Computer crime gets organized
Hands on laptop computer keyboards. The Black Hat and Defcon conferences, occurring this week in Las Vegas, will feature security experts discussing strategies on keeping online data secure.
KAI RYSSDAL: Hundreds of law enforcement officials and computer security experts will be meeting at Kennesaw State University in Georgia in a couple of weeks. They'll be talking about the dark side of the computer revolution — computers as criminal tools. They make it oh so easy to target your money or your identity. And behind that rise in cybercrime is a sinister brand of entrepreneur, as Steve Tripoli reports form the Marketplace Entrepreneurship Desk.
STEVE TRIPOLI: A decade ago the movie "Hackers" portrayed a bunch of cyber-hip teens who busted into corporate computers mostly to show off.
HACKERS: Yesssss, home run, home run, OK, OK, OK . . .
Just showing off doesn't cut it anymore. Vincent Weafer of Symantec, which makes Norton antivirus software, says a far nastier group has now moved in.
VINCENT WEAFER: Really, we saw a dramatic transition from the old hackers, virus-writer era into the cybercrime era occurring the end of 2004 to early 2005. It was a very, very dramatic changeover.
These new bad guys saw big money in attacking computers. They want your personal information so they can rob you, or so they can pose as you and steal from someone else. Or maybe they want to hook up your computer to thousands of others in a cybercrime invasion army called a "bot-net."
Weafer says this group's different in another way, too.
WEAFER: Many of them are entrepreneurs coming in.
Entrepreneurs without their own hacking skills. What they're about is building a business based on hacking.
Dave Marcus of McAfee Labs, another antivirus firm, says organized crime groups worldwide are players. They and others recruit young geeks they find in coffee houses and other hangouts.
But they're drafting another cohort too — college students with more advanced tech skills.
DAVE MARCUS: And they look to them for a different reason. They're more look to the university students to place them later on down the line in a company that they're gonna need insider information on. They will look for a person who's in their second year or first year of college and actually sponsor their education.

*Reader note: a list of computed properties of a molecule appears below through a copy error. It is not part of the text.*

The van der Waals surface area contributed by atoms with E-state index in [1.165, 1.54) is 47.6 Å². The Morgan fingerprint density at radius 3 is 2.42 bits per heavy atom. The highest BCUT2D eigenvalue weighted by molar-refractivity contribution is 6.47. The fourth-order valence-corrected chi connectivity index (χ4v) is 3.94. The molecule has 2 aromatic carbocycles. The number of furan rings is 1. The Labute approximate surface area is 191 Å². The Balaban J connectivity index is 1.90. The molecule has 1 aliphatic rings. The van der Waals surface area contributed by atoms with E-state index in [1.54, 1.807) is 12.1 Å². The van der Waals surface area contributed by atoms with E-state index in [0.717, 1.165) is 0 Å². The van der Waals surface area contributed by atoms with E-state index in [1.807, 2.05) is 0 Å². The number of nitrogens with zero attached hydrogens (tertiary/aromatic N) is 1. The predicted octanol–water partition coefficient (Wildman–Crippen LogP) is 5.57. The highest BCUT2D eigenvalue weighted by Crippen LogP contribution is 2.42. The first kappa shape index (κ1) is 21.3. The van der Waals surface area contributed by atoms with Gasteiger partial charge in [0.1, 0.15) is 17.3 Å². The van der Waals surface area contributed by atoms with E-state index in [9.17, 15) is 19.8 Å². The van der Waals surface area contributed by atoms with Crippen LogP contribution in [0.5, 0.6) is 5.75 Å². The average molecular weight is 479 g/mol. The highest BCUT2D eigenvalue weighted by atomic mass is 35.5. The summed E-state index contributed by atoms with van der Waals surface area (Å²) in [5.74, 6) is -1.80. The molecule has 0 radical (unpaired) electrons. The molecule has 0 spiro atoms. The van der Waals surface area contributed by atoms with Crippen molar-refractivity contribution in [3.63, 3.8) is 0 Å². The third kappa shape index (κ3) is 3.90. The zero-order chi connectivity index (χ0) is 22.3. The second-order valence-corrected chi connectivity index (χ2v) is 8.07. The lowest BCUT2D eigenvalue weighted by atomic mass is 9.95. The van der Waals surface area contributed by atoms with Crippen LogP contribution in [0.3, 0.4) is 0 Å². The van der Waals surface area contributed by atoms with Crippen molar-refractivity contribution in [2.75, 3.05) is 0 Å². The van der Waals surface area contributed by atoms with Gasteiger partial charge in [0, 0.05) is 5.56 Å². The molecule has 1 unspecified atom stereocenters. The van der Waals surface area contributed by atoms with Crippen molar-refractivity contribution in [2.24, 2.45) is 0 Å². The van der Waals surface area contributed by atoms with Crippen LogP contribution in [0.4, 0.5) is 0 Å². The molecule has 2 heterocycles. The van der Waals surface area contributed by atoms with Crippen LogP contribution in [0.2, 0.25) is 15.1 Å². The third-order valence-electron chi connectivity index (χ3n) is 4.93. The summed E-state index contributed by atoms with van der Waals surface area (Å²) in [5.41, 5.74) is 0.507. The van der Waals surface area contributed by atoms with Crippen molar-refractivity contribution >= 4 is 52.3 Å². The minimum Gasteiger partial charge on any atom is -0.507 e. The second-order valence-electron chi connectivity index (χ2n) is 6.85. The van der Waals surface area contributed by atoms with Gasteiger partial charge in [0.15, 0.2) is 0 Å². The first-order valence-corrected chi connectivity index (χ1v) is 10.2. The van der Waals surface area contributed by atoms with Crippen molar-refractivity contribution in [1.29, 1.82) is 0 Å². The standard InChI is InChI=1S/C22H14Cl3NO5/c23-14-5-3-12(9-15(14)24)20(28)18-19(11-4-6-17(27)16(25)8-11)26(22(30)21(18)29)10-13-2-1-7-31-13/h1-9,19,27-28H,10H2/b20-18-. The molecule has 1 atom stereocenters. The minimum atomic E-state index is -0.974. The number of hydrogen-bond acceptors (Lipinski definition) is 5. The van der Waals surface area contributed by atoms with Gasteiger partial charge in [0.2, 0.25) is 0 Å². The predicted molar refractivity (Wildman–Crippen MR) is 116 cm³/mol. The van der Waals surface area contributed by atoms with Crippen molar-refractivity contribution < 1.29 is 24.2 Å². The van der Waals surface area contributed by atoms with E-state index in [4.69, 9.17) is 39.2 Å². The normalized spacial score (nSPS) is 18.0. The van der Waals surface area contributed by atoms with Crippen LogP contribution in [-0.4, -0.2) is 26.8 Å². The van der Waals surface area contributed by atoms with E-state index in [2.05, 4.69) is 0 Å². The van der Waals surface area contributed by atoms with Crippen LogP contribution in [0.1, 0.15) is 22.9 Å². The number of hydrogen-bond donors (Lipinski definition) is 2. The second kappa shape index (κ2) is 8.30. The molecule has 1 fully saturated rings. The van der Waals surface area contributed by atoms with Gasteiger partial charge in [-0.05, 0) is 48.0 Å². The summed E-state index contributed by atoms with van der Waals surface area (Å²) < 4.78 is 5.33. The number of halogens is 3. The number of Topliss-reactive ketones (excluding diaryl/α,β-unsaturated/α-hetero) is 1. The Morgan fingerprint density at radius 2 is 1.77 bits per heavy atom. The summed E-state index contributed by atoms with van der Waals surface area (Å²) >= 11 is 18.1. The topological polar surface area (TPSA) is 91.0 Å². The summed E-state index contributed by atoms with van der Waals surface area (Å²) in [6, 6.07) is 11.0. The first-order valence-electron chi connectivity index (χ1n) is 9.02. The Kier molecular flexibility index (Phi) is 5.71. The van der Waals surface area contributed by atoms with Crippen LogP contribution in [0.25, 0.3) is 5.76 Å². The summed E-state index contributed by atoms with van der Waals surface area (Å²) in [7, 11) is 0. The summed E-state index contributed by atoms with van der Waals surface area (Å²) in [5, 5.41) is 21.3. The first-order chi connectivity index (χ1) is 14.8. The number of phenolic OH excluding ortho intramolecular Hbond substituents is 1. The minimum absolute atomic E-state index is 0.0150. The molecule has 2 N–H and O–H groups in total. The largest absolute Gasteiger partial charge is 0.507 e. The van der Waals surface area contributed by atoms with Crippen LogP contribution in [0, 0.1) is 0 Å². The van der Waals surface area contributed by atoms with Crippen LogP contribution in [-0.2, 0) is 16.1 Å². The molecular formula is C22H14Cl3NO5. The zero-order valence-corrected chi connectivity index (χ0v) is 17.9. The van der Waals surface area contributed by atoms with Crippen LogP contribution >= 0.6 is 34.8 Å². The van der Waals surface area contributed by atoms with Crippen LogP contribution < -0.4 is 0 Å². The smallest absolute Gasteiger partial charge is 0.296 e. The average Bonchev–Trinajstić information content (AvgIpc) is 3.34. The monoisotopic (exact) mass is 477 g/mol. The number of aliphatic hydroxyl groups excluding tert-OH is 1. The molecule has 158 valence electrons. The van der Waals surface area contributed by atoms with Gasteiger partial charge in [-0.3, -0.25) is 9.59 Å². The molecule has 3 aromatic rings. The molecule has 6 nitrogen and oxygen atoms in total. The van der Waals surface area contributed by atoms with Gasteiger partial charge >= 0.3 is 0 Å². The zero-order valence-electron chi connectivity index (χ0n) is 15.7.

These dark-side recruiters also chase seasoned pros.
Gadi Evron is a computer security expert with the Israeli firm Beyond Security. He says he's been recruited twice.
GADI EVRON: The first time somebody just gave me a call, out of nowhere, saying they hold my resume in their hands. And they wanted to know if I'm interested in a job hacking into websites.
Evron guessed that these callers were middlemen. He never found out who was behind them. But the next approach was more direct.
EVRON: I was in a formal meeting with very impressive people, and they said, "We are a global firm for private investigations. And we are interested in your help." And it became pretty clear over the conversation that they were speaking of industrial espionage.
Evron wouldn't name that company. But he says it's pretty clear both ends of these deals know they're breaking the law.
And he says people with no special computer skills might be tricked into cybercrime.
EVRON: You yourself, Steve, may get an e-mail for example saying, "Hey, are you interested in work from home? Or some sort of a 75K-a-year job?" And the one thing they don't tell these people is, that they'll be arrested in about a week or two.
These folks are being used to launder money. For a fee, they transfer stolen funds to Russia, China or another cybercrime outpost, thinking it's a legitimate transfer.
Then they get dumped. Their untraceable sponsors don't care if these so-called "money mules" are quickly busted.
HACKERS: Man, there's too many garbage files, I need more time.
In that decade-old movie, the fictional young hackers track down the evil computer virus and, of course, save the world.
HACKERS: I found it! I found it!
You should be so lucky in real-world 2007. Gadi Evron says most people don't realize how dangerous the Internet has become. Serious-looking websites and e-mails can be impostors. Celebrity websites, social sites like MySpace and hot sites like one for this year's Super Bowl have all been booby-trapped. Bottom line? You need to have all your computer defenses up, and you need good ones. Because there's no larger solution for fighting these new cybercrime entrepreneurs right now — and they know it.
I'm Steve Tripoli for Marketplace.